According to a new report from the Wisconsin Policy Forum, the number of alcohol-induced deaths in Wisconsin rose by 25% in 2020 compared to 2019, a difference of 212 lives lost. That's the largest one-year increase ever recorded in the state, since the CDC started tracking the data in 1999.
Wisconsin already outpaces nationwide binge drinking averages across all age and gender demographics, according to a 2019 report from the University of Wisconsin Population Health Institute.
As recent as the 1990s, the state was on trend with national averages for binge-drinking and alcohol-induced deaths. However, since the turn of the century, a dangerous trend has been on the rise.
"Something has happened within the last two decades, especially the last decade that has caused our rate of alcohol-induced deaths to really exceed the national rate," Mark Sommerhauser, a co-author of the Wisconsin Policy Forum's report.
The report focused on alcohol-induced deaths that are defined as biological causes directly attributed to excess drinking, like alcohol poisoning, instead of alcohol-related deaths such as motor vehicle accidents from drunk driving. Death certificates tally a 25% increase (212 more deaths) from 2019 to 2020, illustrating a rise during the pandemic.
"The overwhelming majority, right around 90%, of these alcohol-induced deaths are from just two causes, which is alcoholic liver disease and then what's termed as mental and behavioral disorders due to alcohol use," co-author Ari Brown said. "These are things that would compound over time."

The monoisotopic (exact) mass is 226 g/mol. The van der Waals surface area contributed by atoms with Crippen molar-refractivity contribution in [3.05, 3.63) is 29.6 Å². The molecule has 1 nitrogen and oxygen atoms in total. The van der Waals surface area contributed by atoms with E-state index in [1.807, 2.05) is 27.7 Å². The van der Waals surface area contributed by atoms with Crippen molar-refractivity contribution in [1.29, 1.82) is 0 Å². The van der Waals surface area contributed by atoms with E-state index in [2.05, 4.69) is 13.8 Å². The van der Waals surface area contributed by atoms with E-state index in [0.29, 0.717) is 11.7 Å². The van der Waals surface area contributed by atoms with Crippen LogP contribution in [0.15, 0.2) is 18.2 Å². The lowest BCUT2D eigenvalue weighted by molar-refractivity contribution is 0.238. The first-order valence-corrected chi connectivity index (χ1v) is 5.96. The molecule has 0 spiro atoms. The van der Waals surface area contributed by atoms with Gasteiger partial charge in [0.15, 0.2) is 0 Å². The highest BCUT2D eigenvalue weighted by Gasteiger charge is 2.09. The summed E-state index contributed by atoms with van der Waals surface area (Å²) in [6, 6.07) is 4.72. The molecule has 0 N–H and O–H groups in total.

The latest data shows that middle-aged Wisconsinites are the most impacted by this trend. Per 100,00 residents aged 45-64, alcohol-induced deaths jumped from 15.9 to 41.3 from 1999 to 2020. Comparatively, the alcohol-induced death rate per 100,000 residents aged 25-44 only jumped from 4.5 to 9.6 in that time. While still doubling, it pales in comparison to the lives lost at middle age due to years of excess drinking.
Deborah Kraemer, a certified substance abuse counselor with Ascension St. Elizabeth, predicted this outcome after two years of isolation through an ongoing mental health crisis in America.
"I think we need more awareness of mental health and substance abuse out there," Kraemer said. "It seems like there's still such a stigma against it that people are afraid to come forward."
William W. serves as the accessiblity chair for AA District 1 and says that regular meetings paired with consistent outreach to his support network has helped keep him sober for more than four years.
"I think everyone has the support, they just aren't willing to accept it," he said. "Go to a funeral and you see how many people are there for support when someone passes away, but that person doesn't understand that all those people are going to be there for them."